When workers from abroad are assigned to the Netherlands, and they meet certain qualifications, they may be eligible for the 30%-ruling. This means that the employer may provide a tax-free allowance for extraterritorial costs of the employees representing 30% of the remuneration in respect of the Dutch employment, including the reimbursement for extraterritorial costs. The ruling is valid for a maximum period of 120 months and may be applied to income in respect of the employment in the Netherlands.
The Court of Den Bosch ruled in a recent case regarding a U.S. employee who worked in the Netherlands from 2002 to 2005 and benefitted from the 30%-ruling. During his stay in the Netherlands, stock options were granted to him, which he exercised in 2006, after he had returned to the United States. The employer, when paying the option benefit, withheld wage tax without applying the 30%-ruling. The employee, therefore, filed an objection to this, but the tax inspector rejected this objection and stated that the 30%-ruling was not applicable because the employment in the Netherlands had ended. The employee, however, took the position that the 30%-ruling did apply because the benefit was a result from his “Dutch” period. After the Court ruled in favour of the employee, the tax inspector appealed.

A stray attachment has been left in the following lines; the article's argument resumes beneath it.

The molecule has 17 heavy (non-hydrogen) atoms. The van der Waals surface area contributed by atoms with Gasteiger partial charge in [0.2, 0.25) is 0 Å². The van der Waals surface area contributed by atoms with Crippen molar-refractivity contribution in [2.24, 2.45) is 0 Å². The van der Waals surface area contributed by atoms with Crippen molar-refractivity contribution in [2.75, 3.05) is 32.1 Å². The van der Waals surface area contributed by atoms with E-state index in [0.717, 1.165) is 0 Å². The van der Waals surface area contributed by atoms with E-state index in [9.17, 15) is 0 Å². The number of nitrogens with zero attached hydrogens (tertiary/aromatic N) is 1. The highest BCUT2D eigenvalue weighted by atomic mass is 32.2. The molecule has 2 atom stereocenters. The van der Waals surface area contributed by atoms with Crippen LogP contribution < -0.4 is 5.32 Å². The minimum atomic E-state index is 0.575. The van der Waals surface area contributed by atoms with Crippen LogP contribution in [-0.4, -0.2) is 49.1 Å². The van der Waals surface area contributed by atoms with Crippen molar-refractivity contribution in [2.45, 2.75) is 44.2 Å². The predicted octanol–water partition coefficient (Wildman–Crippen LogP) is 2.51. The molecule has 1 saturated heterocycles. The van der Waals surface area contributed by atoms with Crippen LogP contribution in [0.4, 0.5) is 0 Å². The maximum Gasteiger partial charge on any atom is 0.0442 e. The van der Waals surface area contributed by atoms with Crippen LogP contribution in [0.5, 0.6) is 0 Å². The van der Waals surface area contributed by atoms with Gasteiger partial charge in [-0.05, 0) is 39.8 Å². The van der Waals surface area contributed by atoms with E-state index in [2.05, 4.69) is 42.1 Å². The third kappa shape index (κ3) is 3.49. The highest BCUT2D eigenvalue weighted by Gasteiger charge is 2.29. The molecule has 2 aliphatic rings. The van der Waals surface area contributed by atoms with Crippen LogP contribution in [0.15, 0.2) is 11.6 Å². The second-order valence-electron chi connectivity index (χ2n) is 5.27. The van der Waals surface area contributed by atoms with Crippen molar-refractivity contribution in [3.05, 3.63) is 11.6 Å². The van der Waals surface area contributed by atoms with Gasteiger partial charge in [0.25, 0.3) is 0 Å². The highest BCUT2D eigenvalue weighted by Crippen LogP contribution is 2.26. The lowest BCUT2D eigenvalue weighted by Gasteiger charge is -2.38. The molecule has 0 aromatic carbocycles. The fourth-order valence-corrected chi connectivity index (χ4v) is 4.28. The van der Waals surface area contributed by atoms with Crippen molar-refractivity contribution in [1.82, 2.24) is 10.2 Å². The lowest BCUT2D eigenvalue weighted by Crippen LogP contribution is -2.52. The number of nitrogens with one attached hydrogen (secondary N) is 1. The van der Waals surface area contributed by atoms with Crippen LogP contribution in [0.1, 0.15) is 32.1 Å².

In appeal, the Court of Appeal of Den Bosch also decided in favour of the U.S. employee. Despite the fact that the employee received the stock option benefit after he had returned to the United States, the Court of Appeal ruled that the 30%-ruling may be applied, as the option was granted in respect of the employment in the Netherlands. Consequently, 30% of the option benefit realized by the U.S. employee is exempted from taxation.
The Dutch tax authorities have lodged an appeal with the High Court against the decision of the Court of Appeal.